Summer 2024

Former NFL player Harry Swayne reflects on journey, giving life to Christ in Super Bowl tunnel

NFL players around the league dream of the opportunity to win a Super Bowl, but for Harry Swayne, who played on three Super Bowl-winning teams, there are more important things in life than football.

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Swayne spent 15 years in the NFL, playing for the Tampa Bay Buccaneers, San Diego Chargers, Denver Broncos, Baltimore Ravens and Miami Dolphins. He entered the league as a defensive lineman from Rutgers, but after three years in the league switched to offensive line. This change proved to be a major adjustment for Swayne.

“I was a traitor,” Swayne recently told Sports Spectrum, joking about switching from defense to offense. “I did not know how difficult it would be. The only thing I had going for me was I was familiar with everything that they did on the defense.”

During his NFL career, Swayne won two Super Bowls while playing for the 1997 and 1998 Broncos, as well as the 2000 Ravens. He also started on the 1994 Chargers team that lost Super Bowl XXIX to San Francisco. But it was on the field of his second Super Bowl with the Broncos that Swayne says he found God.

He had become accustomed to living a life of sin. Yet in spite of his choices, God continued to pursue him, and Swayne accepted Christ in the tunnel before Super Bowl XXXIII.

“God got me through all of that, and I didn’t earnestly thank Him until right before I ran out of the tunnel to start that Super Bowl game,” Swayne said. “And not only did I thank Him, but I said, ‘Thank you, Father, for saving my life.’”

Following the acceptance of Christ in his life, Swayne immediately changed his lifestyle. It became one of obedience.

After the Broncos defeated the Atlanta Falcons for the championship, Swayne returned to the locker room, took a shower and went back to his hotel. He didn’t party like he had done in the past, and like so many of his teammates were doing that night. He did not even stay to see the Super Bowl trophy celebration, as he wanted to avoid the temptation to return to his sin.

“I might have won a world championship as a player on that football field, but also on that day I became a champion for Jesus Christ,” he says.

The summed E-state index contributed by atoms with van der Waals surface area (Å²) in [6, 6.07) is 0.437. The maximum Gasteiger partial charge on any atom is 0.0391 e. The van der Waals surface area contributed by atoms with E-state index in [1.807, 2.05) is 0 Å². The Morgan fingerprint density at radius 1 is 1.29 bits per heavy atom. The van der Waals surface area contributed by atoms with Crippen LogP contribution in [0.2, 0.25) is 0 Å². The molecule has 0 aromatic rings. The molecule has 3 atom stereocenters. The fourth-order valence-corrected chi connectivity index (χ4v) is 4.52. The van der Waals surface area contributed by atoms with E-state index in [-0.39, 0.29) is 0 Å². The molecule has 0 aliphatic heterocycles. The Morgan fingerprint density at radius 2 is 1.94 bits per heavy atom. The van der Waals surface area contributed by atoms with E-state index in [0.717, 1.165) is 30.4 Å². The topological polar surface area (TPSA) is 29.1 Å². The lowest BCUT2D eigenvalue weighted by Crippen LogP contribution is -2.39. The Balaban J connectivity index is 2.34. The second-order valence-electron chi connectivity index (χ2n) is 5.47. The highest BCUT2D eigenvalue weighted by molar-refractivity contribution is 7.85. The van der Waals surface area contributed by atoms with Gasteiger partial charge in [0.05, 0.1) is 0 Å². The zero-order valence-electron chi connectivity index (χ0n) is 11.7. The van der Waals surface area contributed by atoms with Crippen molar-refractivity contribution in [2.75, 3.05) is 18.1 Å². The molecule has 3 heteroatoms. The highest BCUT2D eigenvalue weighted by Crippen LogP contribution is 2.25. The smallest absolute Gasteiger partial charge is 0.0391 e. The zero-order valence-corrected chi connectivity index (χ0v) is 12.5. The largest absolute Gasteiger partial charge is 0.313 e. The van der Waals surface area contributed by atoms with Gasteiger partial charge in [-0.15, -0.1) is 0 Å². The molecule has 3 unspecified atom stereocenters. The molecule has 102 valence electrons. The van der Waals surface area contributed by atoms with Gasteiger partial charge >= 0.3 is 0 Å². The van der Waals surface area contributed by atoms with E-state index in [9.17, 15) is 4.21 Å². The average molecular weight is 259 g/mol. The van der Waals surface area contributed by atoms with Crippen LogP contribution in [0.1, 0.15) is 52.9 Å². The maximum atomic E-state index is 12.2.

Harry Swayne

Harry Swayne with the Broncos in Super Bowl XXXIII in January 1999. (Photo via Twitter/@troyvincentsr)

Following his NFL retirement in 2001, Swayne worked with his wife, Dawn, for Campus Crusade for Christ, and served as the Chicago Bears team chaplain. That experience was a lifetime highlight.

“It was the most incredible five years of my life,” Swayne said about his time as a chaplain.

In 2008, Swayne returned to the Ravens and served as the assistant director of player programs. While in this position, Swayne provided care to O.J. Brigance, a staff member with the Ravens who had Lou Gehrig’s disease.

“Being O.J.’s caregiver … was difficult, but also rewarding to be able to walk through somebody discovering what the really-unknown disease is about. We did a lot of trial by solutions. Just trying different things to keep him safe and sane, and everyone else around him too. So the position really had a lot to do with ministry, life coach, counseling, those types of things. It was an incredible opportunity,” Swayne said.

Swayne received a promotion in 2010 to become the director of player development for the Ravens, and in this role won a fourth Super Bowl. The Ravens claimed Super Bowl XLVII following the 2012 season.

“I really got a chance when the Ravens won the Super Bowl to influence leaders — young leaders, not-so-young leaders and coaches — just truly based on my experience and everything that God has shown me,” Swayne said. “Everything that He poured into me, I tried to dump it out and give it to them. So they accomplished so much more than just winning a stupid football game, because at the end of the day, it’s just a game. But some of the life lessons that we learned together, they would really galvanize us for a lifetime.”

Harry Swayne

Harry Swayne and his wife, Dawn. (Photo courtesy of Harry Swayne)

Swayne left the Ravens in 2019 and now works in martial and premarital counseling alongside his wife. He appreciates the extra time he now has because it allows him to find rest.

“I never had a sabbatical period in my life,” Swayne said. “When you’re around sports, unfortunately the games are on the weekend and so that’s a seven-day kind of a journey. That can do something to you especially when you’re trying to observe a Sabbath. I really can only observe Sabbath moments, so just being able to take a step back and see that has been incredible. God’s been making great use of the time.”

As Swayne continues to grow in his relationship with Christ, he looks to Scripture to provide him with truth. He’s recognized that only through God and His Word can he find complete freedom in life.

“Second Corinthians 10 talks about taking captive every thought and making it obedient to Christ,” he said. “I realize now how many defeating thoughts I can entertain in a given day or a given moment. And me trying to defeat them on my own? It doesn’t work. But when I replace them with the truth of God’s Word, it really does set you free as the Word says. ‘The truth will set you free and you’ll be free indeed.’ I want the ‘free indeed’ kind of truth.”

By placing his focus on Heavenly treasures instead of merely material and earthly treasures like trophies and fame, Swayne continues to set a strong example for players who follow his footsteps.

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